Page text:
Day 2: Personal Finance Goes to D.C.

Before continuing…if you haven’t already, be sure to start with my post regarding the Obama Administration Budget Proposalfollowed by Day 1 in this series.


 

Federal Debt Held by the Public

Graph obtained here.

The Congressional Budget Office (CBO) is an independent, non-partisan organization that analyzes Congressional policies regarding budgetary and economic issues.  According to the CBO, the federal budget deficit this year will rise in relation to the size of the economy for the first time in the past six years.  While it almost sounds good to hear that the deficit had been decreasing, the fact of the matter is that the CBO estimates the 2016 deficit at approximately $544 BILLION – that’s HALF A TRILLION DOLLARS…in a single year.  Decreasing or not, that still leaves us in the red.  This is projected to increase our debt load to about 76% of GDP by the end of 2016, an increase of 2% since last year.  From the chart above, you can see that the debt-to-GDP ratio has, in fact, been higher in the past (i.e. during WWII) but our current trend continues to raise our debt higher and higher, pushing us to a projected 86% of GDP over the next decade.  Overall deficits for the next decade are estimated to total $9.4 trilion with growth of government spending outpacing revenues, as liabilities for Social Security, health care, and interest on the debt continue to grow, further compounding with the addition of more debt.  The CBO report goes on to detail that, if current policies remain unchanged, as that is what their predictions are based on, then our debt will rise to as high as 155% of GDP in the next thirty years.  Please read the full CBO report here; I honestly find it to be more than a little horrifying.

 


Please tune in Monday for day 3 regarding my thoughts on ways to combat the growing problem, in the hopes of reigning in government spending.  Don’t forget to follow along via WordPress, or with your e-mail in the right-hand column, to ensure you don’t miss the remainder of the series or any future posts.  My family and I would love to have you along for our journey; enjoy Valentine’s Day tomorrow.  Give your sweetie and/or loved ones a smooch, tell them all about my blog, and encourage them to follow along!  🙂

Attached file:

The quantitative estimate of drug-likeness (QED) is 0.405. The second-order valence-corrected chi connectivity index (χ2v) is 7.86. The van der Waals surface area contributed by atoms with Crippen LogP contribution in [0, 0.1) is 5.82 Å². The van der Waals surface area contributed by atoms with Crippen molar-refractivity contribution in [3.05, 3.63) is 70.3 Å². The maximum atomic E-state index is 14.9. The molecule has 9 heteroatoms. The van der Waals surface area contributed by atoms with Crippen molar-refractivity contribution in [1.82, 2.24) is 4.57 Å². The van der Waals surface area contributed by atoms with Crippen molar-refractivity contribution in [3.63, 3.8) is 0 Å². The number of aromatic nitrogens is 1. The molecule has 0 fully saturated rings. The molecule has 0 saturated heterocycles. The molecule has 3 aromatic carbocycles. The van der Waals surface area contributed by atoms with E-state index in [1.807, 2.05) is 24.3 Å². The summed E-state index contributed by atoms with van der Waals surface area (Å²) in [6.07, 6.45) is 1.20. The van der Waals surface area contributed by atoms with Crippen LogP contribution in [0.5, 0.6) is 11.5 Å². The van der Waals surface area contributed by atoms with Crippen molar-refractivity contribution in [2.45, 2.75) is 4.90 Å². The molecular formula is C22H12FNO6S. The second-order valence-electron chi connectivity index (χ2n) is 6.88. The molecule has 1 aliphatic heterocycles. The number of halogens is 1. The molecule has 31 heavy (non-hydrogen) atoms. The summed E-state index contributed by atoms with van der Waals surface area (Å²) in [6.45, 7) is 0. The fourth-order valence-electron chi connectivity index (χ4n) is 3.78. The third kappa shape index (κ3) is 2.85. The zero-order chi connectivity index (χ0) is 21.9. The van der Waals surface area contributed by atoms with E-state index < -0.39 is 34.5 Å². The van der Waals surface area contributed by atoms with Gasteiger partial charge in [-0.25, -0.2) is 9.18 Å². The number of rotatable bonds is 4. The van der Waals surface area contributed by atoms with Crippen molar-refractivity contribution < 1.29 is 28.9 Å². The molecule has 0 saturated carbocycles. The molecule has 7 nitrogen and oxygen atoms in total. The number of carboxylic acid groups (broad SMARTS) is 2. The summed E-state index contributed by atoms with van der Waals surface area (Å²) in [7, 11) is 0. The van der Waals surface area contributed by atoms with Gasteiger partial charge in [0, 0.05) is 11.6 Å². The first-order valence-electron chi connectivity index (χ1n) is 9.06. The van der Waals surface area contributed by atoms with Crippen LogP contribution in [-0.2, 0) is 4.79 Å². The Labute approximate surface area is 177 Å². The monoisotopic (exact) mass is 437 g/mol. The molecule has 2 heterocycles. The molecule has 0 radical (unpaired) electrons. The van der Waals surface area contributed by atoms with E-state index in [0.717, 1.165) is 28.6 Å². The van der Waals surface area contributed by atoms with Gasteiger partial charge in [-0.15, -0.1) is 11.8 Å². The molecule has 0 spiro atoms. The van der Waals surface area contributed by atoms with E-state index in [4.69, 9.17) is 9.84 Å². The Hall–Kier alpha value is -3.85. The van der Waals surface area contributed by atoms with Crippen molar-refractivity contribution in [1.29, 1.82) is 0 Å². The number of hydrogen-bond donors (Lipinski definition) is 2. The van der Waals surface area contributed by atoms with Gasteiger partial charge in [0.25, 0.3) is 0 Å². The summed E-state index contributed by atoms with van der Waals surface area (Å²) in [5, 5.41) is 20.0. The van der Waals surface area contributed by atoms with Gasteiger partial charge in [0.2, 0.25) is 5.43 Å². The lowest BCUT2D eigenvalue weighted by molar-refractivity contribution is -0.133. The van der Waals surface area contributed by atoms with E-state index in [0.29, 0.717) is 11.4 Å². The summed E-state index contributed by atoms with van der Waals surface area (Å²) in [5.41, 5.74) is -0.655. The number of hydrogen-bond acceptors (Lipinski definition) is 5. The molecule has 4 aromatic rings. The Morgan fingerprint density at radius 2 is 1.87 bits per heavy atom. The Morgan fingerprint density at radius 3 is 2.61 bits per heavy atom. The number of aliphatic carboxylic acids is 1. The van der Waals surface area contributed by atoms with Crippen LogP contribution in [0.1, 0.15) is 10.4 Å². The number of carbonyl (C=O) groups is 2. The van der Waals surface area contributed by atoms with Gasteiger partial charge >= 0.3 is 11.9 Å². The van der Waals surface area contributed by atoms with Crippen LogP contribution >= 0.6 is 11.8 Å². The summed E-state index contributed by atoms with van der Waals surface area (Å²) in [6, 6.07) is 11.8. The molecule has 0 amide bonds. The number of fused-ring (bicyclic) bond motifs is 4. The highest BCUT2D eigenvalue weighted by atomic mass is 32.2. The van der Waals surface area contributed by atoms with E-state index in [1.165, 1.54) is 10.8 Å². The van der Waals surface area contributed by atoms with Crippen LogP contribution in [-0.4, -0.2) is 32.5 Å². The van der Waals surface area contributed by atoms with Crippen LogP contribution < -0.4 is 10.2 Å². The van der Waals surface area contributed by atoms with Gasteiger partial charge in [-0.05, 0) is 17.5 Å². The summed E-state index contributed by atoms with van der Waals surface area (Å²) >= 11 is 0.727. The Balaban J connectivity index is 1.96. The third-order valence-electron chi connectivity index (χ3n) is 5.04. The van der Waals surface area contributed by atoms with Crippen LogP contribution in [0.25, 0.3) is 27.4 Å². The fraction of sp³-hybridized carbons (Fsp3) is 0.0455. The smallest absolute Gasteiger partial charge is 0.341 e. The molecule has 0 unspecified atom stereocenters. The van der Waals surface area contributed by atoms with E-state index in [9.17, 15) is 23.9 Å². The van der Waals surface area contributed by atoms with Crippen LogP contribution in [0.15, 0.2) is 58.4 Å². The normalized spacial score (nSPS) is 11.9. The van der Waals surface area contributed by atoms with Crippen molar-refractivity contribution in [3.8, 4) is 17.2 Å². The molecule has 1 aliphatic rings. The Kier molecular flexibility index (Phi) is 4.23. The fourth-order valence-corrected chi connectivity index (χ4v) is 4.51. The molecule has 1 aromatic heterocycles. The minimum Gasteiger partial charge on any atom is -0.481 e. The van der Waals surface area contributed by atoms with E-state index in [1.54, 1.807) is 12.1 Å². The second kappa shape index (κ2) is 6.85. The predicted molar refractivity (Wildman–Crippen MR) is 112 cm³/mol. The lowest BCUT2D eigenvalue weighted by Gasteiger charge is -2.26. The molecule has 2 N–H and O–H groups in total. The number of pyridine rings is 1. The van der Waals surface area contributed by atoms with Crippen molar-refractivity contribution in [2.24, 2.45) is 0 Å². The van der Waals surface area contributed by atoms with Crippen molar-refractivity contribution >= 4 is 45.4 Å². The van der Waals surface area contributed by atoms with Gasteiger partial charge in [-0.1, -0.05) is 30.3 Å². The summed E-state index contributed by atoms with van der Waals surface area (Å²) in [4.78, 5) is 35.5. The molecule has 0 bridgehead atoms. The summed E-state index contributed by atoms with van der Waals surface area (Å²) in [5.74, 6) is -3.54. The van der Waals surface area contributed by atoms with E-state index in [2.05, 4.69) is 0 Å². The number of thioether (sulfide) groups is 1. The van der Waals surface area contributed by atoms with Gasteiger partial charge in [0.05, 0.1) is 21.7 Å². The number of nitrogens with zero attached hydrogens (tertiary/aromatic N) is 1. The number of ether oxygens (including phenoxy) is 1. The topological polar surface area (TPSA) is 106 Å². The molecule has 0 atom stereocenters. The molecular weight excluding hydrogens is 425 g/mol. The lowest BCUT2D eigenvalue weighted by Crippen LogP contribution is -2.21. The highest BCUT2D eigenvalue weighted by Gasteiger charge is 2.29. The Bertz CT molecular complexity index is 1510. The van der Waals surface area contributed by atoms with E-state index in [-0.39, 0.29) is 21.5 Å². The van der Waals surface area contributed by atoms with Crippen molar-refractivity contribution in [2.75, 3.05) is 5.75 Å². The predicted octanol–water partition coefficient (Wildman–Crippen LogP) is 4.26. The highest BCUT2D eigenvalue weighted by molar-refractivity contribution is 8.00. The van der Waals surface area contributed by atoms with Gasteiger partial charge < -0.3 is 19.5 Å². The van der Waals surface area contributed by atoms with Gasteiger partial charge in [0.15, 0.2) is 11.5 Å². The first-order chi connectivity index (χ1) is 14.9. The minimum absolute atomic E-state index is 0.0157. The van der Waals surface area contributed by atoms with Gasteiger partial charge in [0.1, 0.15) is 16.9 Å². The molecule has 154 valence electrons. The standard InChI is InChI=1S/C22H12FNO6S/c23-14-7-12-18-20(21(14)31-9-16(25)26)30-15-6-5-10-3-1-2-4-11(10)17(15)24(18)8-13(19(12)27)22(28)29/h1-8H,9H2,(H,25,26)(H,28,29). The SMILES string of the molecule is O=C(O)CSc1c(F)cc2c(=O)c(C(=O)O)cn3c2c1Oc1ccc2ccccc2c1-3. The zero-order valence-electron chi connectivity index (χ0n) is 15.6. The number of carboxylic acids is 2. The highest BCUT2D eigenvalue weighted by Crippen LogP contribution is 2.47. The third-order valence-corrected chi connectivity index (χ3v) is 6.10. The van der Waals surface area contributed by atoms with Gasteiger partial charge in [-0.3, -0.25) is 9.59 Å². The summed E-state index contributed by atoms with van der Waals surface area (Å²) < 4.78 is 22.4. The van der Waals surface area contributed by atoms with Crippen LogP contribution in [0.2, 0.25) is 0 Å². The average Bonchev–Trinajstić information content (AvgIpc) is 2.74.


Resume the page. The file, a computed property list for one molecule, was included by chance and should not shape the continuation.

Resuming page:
-Frugal RN

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6 thoughts on “Day 2: Personal Finance Goes to D.C.

  1. I sure wish more of the politicians were talking about this – especially in the Republican debates. I would hope for them to be proposing a balanced budget amendment to the constitution.

    Liked by 1 person

    • We certainly won’t be hearing anything of the sort coming from Hillary Clinton or, especially, Bernie Sanders. I believe our best hope, at least from the standpoint of fiscal responsibility, will be either Ted Cruz or Ben Carson. I’m a registered Independent and describe myself as Conservative, as I tend to believe our two party system’s back and forth toe-the-party-line BS is a big part of our problem, as well. We have liked Ben Carson since the last election cycle and would love to see him pick up some traction as we move forward.
      Talking about this topic trends to get a candidate a lot of flack because that leads to talking about where cuts could/should be made and that never goes well because somebody ends up hurt. It’s certainly not an easy subject…but one that must ultimately be addressed, rather than continuing to kick the can down the road.

      Liked by 1 person

      • I haven’t looked at the candidates closely yet – we are in Minnesota, so our state always goes overwhelmingly Democrat. I did notice that Cruz & Carson are “flat tax” guys. I do like that. It seems like all the Republicans have some kind of tax cut approach – I hope they also focus enough on spending cuts.

        Liked by 1 person

        • Last I saw, Carson is calling for somewhere around 14% but I have no idea how he came up with that number. While I’ve thought the idea of a flat tax has sounded like a potentially good for awhile, my only fear is, if they don’t focus on spending cuts as well (like you mentioned,) the “flat” part will inevitably start trending upward or we will just continue borrowing and nothing is solved.

          Liked by 1 person

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